1. Morgan Bayda
Morgan Bayda is a teacher in Saskatchewan who writes openly about her philosophy on education and her experiences as a teacher. In her blog post she talks about Dan Brown and his decision to drop out of school because "his schooling was interfering with his education" and how this is a direct example of how schools in North America are still using the same "model of schooling" that was created long ago by the "dominant classes".
To start off, watching the video first sets one up to understand Morgan's arguments and laments.
I agree with the questions Dan Brown brings up like..
"What does it mean to receive an education?"
And his arguments like the one about the value of information are very thought provoking. Only kings were in possession of the holy chalice known as knowledge, a right peasants and those less elite were excluded from. Information, knowledge, and education were bargaining chips, assets that kept the less fortunate in the dark and under the crushing and degrading heel of the powerful and the enlightened. To hoard knowledge and information was to stay in power, in control, and on top of the world.
As time went on, the value of information progressively plummeted as it was made available to those of "lesser status", thus limiting the value of information even further. Information went from being highly exclusive to simply being limited, available to those with enough resources to afford it. Enter the internet and the advent of information changed radically. Even the most remote and less connected of learners have access to information that can change their fate. The revolution that happened in information was when it became entirely free to everyone. Education, however, has not seemed to have taken advantage of this, and, well, really has not changed. Adopting a few new assets like Blackboard and SmartBoard alone are not the answer if students are still not engaged, interacting, communicating, interacting with their expanding world, and synthesizing this now free information. Dan Brown talks about the "scribbling down" and "memorization" of facts that made up most of his college courses, then makes the statement that "society no longer cares about facts." Facts are free! Anyone with a computer can find facts. "Education isn't about teaching facts" he says. Well, I happen to agree. I am tired of being bombarded with information that I have to download into my brain. In a perfect world, education would consist of..
Media and Technological resources
And not facts.
The most real statement for me was when he said: "We are in the midst of a very real revolution, and if institutional education refuses to adapt to the information age, it will die, and it should die."
I never really thought about it, but, when studying history in the past, higher education was something attained by those with money and titles. An education was valuable because very few people were fortunate to have much of one. When you think about it, the institute of education is still based on the same principles of the past, and does not accommodate everyone. Morgan alludes to this by contrasting classrooms with relevant learning and those that do not make use of this. Some things she advocates to facilitate learning I agree with, like:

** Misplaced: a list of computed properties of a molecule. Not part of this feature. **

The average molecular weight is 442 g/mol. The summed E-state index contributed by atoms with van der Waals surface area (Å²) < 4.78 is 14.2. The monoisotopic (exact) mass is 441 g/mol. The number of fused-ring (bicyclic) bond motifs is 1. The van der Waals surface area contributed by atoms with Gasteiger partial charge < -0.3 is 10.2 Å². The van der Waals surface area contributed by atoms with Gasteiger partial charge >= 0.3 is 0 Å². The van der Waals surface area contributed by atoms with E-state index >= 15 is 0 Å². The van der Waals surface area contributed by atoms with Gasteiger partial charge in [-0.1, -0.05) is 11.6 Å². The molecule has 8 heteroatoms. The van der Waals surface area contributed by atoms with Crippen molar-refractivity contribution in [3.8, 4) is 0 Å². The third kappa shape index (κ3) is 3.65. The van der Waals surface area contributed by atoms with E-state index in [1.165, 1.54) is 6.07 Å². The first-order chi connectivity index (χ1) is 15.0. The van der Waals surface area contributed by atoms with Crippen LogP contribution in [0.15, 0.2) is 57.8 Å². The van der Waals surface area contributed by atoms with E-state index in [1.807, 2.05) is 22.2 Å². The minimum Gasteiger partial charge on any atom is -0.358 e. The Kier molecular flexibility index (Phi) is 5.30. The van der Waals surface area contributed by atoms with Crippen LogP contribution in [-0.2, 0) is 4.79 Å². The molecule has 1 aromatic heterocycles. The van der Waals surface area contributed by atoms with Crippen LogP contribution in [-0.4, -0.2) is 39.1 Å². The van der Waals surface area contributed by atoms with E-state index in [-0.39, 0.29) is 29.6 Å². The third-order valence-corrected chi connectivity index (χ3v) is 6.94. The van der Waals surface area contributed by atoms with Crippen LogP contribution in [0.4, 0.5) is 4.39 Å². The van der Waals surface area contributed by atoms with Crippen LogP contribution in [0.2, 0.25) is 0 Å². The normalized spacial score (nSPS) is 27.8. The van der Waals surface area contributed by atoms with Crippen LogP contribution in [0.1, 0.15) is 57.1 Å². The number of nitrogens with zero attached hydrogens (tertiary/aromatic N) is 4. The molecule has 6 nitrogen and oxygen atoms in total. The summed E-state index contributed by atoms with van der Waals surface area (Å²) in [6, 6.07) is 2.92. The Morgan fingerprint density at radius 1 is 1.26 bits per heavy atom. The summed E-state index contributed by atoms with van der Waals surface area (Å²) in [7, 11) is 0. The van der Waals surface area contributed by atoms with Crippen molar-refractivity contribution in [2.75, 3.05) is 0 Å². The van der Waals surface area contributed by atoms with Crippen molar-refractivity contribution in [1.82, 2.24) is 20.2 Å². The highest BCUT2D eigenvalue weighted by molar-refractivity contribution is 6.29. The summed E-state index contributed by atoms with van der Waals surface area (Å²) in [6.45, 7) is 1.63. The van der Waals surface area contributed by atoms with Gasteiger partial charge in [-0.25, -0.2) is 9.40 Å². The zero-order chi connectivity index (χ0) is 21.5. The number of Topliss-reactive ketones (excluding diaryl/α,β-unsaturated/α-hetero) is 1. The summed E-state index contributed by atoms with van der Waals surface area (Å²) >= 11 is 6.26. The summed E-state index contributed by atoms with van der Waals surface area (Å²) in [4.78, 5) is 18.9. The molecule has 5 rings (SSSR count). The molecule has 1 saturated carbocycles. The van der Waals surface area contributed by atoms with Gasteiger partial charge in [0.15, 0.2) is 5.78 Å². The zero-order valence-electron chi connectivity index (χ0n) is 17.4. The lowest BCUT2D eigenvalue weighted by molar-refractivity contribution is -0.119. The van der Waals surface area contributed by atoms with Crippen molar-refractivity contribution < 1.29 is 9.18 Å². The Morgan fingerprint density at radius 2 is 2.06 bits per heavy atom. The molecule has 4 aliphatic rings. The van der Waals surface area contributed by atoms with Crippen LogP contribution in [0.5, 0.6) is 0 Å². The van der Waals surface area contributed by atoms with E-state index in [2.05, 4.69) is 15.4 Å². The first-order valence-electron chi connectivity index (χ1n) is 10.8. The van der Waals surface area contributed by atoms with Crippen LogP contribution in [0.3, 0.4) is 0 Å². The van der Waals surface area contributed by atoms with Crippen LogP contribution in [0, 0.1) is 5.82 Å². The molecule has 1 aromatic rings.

I have also found that digital forums like this and many others have changed the way I research. Not only do I save time, but I am more open to researching and finding out new things and finding sources for assignments because I know I can find exactly what I am looking for.
2. Adventures in Pencil Integration: Don't Let Them Take the Pencils Home
As a future English teacher and lover of Literature, I compare things to literary terms. I see the literary elements in the most surprising of things. This, however, is not surprising. One expects to find something akin to decent literature in a blog. I thought that was sort of, well....the point.
Anyway, we have been learning about not only the use of technology in education, but much more than that! How lovely it is too finally see the contrast actually materialize.
Do you know what those are?
You hold them in your hand, connect them to paper, what comes out is not quite as exciting as a pen or a crayon?
BUT, thinking back to my younger days, they gave us pencils because they had erasers. We had free range to experiment with our letters and numbers and 'rithmetic and such because whatever we got wrong we could start all over. I, however, used mine to go around the room erasing everything I could get my hands on because apparently that was more fun to me than the alphabet. So that eraser thing may or may not be the pencil's strong suit. Depending on whether the child has problems following instructions or not...
But, in educator John T. Spencer's blog , he talks about pencils. He gives his students pencils to take home and is met with arguments from almighty administration that range anywhere from the pencils negatively affecting test scores to the children's low-income status to how what the students do with these pencils can be accurately measured. I like that Spencer not only does what he feels is right, but has the foresight and understanding of his students to know how to make counter-arguments to defend his philosophy. He knows why he has chosen to do what he has, and doesn't let heat from faculty alter his view. He also sees that just because no one knows what the students are using the pencils for at home (to play hangman, draw a masterpiece, write a story, to practice their bubbling for "drill-and-kill" tests), it is not standard anymore. Just like kids aren't the score they make on a standardized test. We should let them decide what simple things mean to them, how they can make use of them, what move to make next. A pencil is a good start because what real loss can we experience with something that costs less than a quarter? Think about all the creative minds that stand to gain from such basic freedom...